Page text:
Private Wilfrid Robert Spicer
August 8, 1918
2nd Canadian Mounted Rifles
Service Number 826875. Originally enlisted with the 143rd Battalion C.E.F.
Caix British Cemetery, France. Age 21
Son of Mr. Henry Havelock and Mrs. A. M. Spicer, Duchess, Alberta.

At the time of Wilfrid Spicer’s enlistment his parents were living in Chilliwack and afterwards moved to Duchess, Alberta. Their son, was born in Vancouver and was 21 years old when he was killed. He joined the 143rd (B.C. Bantams) Battalion, C.E.F. and upon the disbandment of that unit joined the 2nd CMR. He was mentioned in despatches, an award in recognition of gallant and meritorious service. His family inserted a memoriam notice in the Chilliwack Progress, September 5, 1918, that included the first three lines from John McCrae's, "In Flanders Fields".


Sub-Lieutenant Frank Wendell Stacey
June 4, 1917
Hood Battalion, Royal Naval Division
Service Number: 28843. Originally enlisted with the 16th Battalion C.E.F.
Helles Memorial, Turkey. Age 21
Son of the Rev. and Mrs. F. B. Stacey, Chilliwack, British Columbia, Canada.

F.W. Stacey was one of three brothers to serve during the First World War. Wendell Stacey was born in Moose Jaw, Saskatchewan in 1894. His father was a Methodist minister and eventually a church appointment brought the Stacey family to Vancouver. Wendell was educated at Vancouver High School and became a member of his school's cadet corps. With them, he traveled to Australia and New Zealand from July to December of 1912. Upon his return to Vancouver he studied law with the firm of Killam and Beck and was active with the Wesley Methodist Church. To finance his studies he worked in a store of David Spencer Ltd.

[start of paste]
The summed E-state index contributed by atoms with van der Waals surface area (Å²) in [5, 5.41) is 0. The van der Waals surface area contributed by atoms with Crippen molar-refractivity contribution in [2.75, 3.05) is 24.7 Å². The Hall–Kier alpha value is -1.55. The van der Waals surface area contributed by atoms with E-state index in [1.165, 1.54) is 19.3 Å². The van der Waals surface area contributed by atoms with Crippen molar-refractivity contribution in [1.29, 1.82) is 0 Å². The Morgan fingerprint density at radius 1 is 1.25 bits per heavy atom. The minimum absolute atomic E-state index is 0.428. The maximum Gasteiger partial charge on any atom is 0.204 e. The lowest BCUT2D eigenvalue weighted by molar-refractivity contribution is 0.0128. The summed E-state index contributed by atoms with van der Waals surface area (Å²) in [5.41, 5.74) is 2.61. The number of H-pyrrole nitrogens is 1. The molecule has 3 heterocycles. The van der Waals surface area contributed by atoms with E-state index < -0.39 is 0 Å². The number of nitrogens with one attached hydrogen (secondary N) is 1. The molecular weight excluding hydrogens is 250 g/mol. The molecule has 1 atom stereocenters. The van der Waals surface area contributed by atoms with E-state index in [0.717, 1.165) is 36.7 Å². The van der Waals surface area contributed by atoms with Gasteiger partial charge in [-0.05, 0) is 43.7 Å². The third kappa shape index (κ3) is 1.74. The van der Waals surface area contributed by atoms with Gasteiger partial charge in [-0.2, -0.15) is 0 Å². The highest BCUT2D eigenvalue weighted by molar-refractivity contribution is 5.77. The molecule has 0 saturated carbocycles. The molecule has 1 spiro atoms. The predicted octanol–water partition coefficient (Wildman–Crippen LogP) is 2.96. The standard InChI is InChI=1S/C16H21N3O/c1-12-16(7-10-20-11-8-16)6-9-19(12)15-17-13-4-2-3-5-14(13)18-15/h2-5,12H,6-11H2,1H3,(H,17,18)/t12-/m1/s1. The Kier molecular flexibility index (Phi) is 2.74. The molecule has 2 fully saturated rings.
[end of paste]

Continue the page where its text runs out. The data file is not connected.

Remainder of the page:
Upon the declaration of war, Wendell Stacey joined the 72nd Battalion Seaforth Highlanders of Canada of the Canadian militia. Several members of the later unit were transferred to the newly formed 16th Battalion C.E.F., another Scottish battalion, upon its creation in 1914. Stacey joined "C" Company of the 16th Battalion C.E.F. but was commissioned in February 1915, into the Royal Naval Division and served with the Hood Battalion in Malta and took part in an action near the Suez Canal against the Turkish Army. The battalions of the Royal Naval Division were land-serving sailors, although many had never served at sea.

On May 11, 1915, W.F. Stacey was wounded by a rifle bullet in the leg during action in the Dardanelles. He convalesced at Alexandria in Egypt, but less than a month later, June 4, 1915 was killed upon his return to the Dardanelles front. For the few short days after his return, Wendell Stacey was in the trenches day and night. The front was active with a series of attacks and counter-attacks that included hand-to-hand bayonet charges. He was killed when his company had taken a Turkish Trench and during a counter attack was shot twice. Of 57 men in the company only 19 returned to the British lines.

Wendell Stacey is commemorated not only on the Chilliwack War Memorial but, at Vancouver's King Edward High School and on an honour roll at Chilliwack United (formerly Methodist) Church. A Chilliwack chapter of the Imperial Order Daughters of the Empire was named in his memory.


Lance Corporal Secord Stevenson
January 10, 1918
29th Battalion C.E.F. (Tobin's Tigers)
Service Number 790566. Originally enlisted with the 131st Battalion C.E.F.